When trying to think of something to write about each day, I tend to turn to the same sources:
- The Wall Street Journal
- The New York Times
- The (Philadelphia) Inquirer
- USA Today
- the Daily Alert from Harvard Business Review
- Crain’s Philadelphia
- Seth Godin
- Fred Wilson
- David Kanigan
- Adam Grant
- my personal life
Unfortunately, it seems as if on some days none of those sources have anything of interest to write about (especially my personal life).
So on days like that I start pacing around the first floor of my house, with way too many stops at the kitchen cabinet to get “just one more” handful of something unhealthy, hoping to unleash my inner muse.
Fortunately, something has come to me every day for the past couple of years, and I manage to sit down and churn out a few hundred words about something that’s most likely nonsensical.
But over the past couple of weeks I’ve discovered a new way to procrastinate.
The ground floor of the business school at Villanova has several free copies of The Wall Street Journal, The New York Times, The Philadelphia Inquirer, and USA Today available each morning. I would pick up the papers with good intentions, and then end up recycling them the next morning without having ever opened them up. Since I do most of that type of reading online, I didn’t think I was missing anything.
But then one day when I had some free time I decided to sit down and just go through each paper, looking for blog material. It was then that I came across the Puzzles section of each of the papers.
I immediately skipped the crossword puzzles in each paper, since I usually only get about one word per puzzle. I then discovered that some of the puzzles were relatively easy, but still provided a sense of accomplishment upon completion.
For example, USA Today has Quickcross, which entails giving clues for four-letter words, four of which are laid out horizontally and four are laid out vertically, with the eight words forming a four by four square of interlocking words, Usually the clues are pretty easy; for example, one of the clues in today’s puzzle was: 2014 film: “____ for Speed” and another was “Superman’s alter ego”. USA Today also offers two sudoku puzzles, one is a nine by nine grid, the other in a six by six grid. I’ve learned that Mondays are quite easy, with a difficulty rating of just one star (out of a possible five). Talk about your sense of accomplishment!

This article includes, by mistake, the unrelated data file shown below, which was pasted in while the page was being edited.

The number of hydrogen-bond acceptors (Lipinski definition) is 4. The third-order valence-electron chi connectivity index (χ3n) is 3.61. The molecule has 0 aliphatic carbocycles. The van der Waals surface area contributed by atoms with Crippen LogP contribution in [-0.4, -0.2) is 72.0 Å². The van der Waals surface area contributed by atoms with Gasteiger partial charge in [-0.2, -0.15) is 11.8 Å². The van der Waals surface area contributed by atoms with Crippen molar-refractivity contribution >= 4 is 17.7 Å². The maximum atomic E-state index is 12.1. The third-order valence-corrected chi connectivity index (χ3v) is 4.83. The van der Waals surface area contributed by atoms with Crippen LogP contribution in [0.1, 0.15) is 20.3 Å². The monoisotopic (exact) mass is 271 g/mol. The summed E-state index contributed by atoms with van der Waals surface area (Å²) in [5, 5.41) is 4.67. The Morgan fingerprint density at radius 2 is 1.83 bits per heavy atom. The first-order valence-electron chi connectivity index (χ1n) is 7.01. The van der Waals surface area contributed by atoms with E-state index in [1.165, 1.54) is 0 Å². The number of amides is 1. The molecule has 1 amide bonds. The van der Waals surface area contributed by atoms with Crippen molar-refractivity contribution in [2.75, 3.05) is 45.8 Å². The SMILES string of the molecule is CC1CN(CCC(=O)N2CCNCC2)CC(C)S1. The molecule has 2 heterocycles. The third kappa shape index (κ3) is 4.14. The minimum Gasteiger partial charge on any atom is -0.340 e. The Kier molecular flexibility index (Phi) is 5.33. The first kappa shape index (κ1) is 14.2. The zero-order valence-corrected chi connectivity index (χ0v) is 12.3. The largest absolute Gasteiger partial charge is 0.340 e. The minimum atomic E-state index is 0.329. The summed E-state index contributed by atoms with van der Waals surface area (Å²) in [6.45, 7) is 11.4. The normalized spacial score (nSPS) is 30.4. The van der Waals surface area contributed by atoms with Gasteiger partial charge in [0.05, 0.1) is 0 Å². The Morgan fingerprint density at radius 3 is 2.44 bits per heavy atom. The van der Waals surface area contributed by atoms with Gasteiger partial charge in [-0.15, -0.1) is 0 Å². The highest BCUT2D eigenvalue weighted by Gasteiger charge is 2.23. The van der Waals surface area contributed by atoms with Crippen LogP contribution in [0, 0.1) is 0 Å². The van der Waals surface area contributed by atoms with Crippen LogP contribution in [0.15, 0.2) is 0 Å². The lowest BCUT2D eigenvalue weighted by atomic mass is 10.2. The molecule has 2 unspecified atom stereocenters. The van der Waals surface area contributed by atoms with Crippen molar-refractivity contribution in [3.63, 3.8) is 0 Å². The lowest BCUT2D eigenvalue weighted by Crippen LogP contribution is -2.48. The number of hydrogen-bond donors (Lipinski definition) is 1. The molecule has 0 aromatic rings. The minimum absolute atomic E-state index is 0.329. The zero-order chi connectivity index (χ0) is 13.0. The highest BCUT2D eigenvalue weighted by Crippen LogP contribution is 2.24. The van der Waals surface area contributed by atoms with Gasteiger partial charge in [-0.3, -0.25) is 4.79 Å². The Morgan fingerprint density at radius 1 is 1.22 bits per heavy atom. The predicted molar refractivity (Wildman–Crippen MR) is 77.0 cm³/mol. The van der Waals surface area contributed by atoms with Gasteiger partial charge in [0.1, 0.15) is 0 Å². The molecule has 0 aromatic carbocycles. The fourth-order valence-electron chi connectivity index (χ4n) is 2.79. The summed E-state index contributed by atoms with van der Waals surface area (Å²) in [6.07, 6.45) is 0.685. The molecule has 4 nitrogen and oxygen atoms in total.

The Philadelphia Inquirer also has a nine by nine Sudoku, as well as a Jumble puzzle. This entails trying to unscramble four separate words in which the letters are out of order, and then using certain of those letters from each word to solve a little riddle. Again, it’s a nice 5-10 minute distraction.
Finally, The New York Times offers two KenKen puzzles, one a 4×4 grid and the other a 6×6 grid. KenKen is also a number-based puzzle, like Sudoku. However, certain boxes have a number along with a math operation symbol such as add, subtract, multiply or divide. Some of the boxes are also heavily outlined, indicating that the boxes go together. So for example, if a block had 40+ in it, and was part of a group of three heavily outlined boxes, then you need to find three number that when multiplied together, result in 40. In the 4×4 grid, the possible numbers to use are just 1-4, and none of those numbers can be used more than once in a given row and a given column. The 6×6 grid uses the numbers 1-6. Again, it’s a nice distraction and a nice change of pace from Sudoku.
I find that doing these puzzles clears my mind, since I am focused on trying to solve the puzzles. I then think I can go back to what I was doing, such as trying to think of a blog post, with renewed energy.
And who knows, maybe just writing about these puzzles could be a blog post…